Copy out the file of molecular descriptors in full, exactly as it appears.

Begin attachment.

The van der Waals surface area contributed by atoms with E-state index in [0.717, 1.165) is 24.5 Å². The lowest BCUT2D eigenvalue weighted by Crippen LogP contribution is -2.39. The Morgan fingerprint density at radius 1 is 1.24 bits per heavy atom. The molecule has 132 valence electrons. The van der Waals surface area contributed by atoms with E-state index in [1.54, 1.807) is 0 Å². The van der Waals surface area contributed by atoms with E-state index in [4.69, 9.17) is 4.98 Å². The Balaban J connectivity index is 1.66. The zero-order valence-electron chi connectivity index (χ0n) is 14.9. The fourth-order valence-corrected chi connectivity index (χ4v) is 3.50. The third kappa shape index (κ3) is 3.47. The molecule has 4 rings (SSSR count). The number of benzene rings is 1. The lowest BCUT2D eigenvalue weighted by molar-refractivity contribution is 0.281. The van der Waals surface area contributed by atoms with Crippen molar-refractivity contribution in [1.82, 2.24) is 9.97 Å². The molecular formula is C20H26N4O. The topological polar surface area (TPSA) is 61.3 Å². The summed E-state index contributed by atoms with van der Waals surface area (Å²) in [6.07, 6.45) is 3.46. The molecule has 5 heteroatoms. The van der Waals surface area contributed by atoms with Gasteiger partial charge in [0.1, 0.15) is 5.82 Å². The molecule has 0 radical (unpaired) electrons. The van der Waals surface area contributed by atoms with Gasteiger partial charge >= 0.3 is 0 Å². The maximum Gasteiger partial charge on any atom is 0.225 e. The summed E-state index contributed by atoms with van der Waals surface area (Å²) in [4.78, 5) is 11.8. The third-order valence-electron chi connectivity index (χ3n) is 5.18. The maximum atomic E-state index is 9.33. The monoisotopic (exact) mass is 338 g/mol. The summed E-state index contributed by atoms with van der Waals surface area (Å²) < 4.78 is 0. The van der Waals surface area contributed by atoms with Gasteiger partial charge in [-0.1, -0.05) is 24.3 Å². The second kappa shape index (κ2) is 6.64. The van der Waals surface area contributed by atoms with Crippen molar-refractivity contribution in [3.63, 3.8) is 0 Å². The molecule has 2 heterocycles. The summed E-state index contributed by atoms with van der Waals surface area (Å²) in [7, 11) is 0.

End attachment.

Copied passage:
The van der Waals surface area contributed by atoms with E-state index in [0.717, 1.165) is 24.5 Å². The lowest BCUT2D eigenvalue weighted by Crippen LogP contribution is -2.39. The Morgan fingerprint density at radius 1 is 1.24 bits per heavy atom. The molecule has 132 valence electrons. The van der Waals surface area contributed by atoms with E-state index in [1.54, 1.807) is 0 Å². The van der Waals surface area contributed by atoms with E-state index in [4.69, 9.17) is 4.98 Å². The Balaban J connectivity index is 1.66. The zero-order valence-electron chi connectivity index (χ0n) is 14.9. The fourth-order valence-corrected chi connectivity index (χ4v) is 3.50. The third kappa shape index (κ3) is 3.47. The molecule has 4 rings (SSSR count). The number of benzene rings is 1. The lowest BCUT2D eigenvalue weighted by molar-refractivity contribution is 0.281. The van der Waals surface area contributed by atoms with Crippen molar-refractivity contribution in [1.82, 2.24) is 9.97 Å². The molecular formula is C20H26N4O. The topological polar surface area (TPSA) is 61.3 Å². The summed E-state index contributed by atoms with van der Waals surface area (Å²) in [6.07, 6.45) is 3.46. The molecule has 5 heteroatoms. The van der Waals surface area contributed by atoms with Gasteiger partial charge in [0.1, 0.15) is 5.82 Å². The molecule has 0 radical (unpaired) electrons. The van der Waals surface area contributed by atoms with Gasteiger partial charge >= 0.3 is 0 Å². The maximum Gasteiger partial charge on any atom is 0.225 e. The summed E-state index contributed by atoms with van der Waals surface area (Å²) in [4.78, 5) is 11.8. The third-order valence-electron chi connectivity index (χ3n) is 5.18. The maximum atomic E-state index is 9.33. The monoisotopic (exact) mass is 338 g/mol. The summed E-state index contributed by atoms with van der Waals surface area (Å²) < 4.78 is 0. The van der Waals surface area contributed by atoms with Gasteiger partial charge in [-0.1, -0.05) is 24.3 Å². The second kappa shape index (κ2) is 6.64. The van der Waals surface area contributed by atoms with Crippen molar-refractivity contribution in [3.63, 3.8) is 0 Å². The molecule has 2 heterocycles. The summed E-state index contributed by atoms with van der Waals surface area (Å²) in [7, 11) is 0.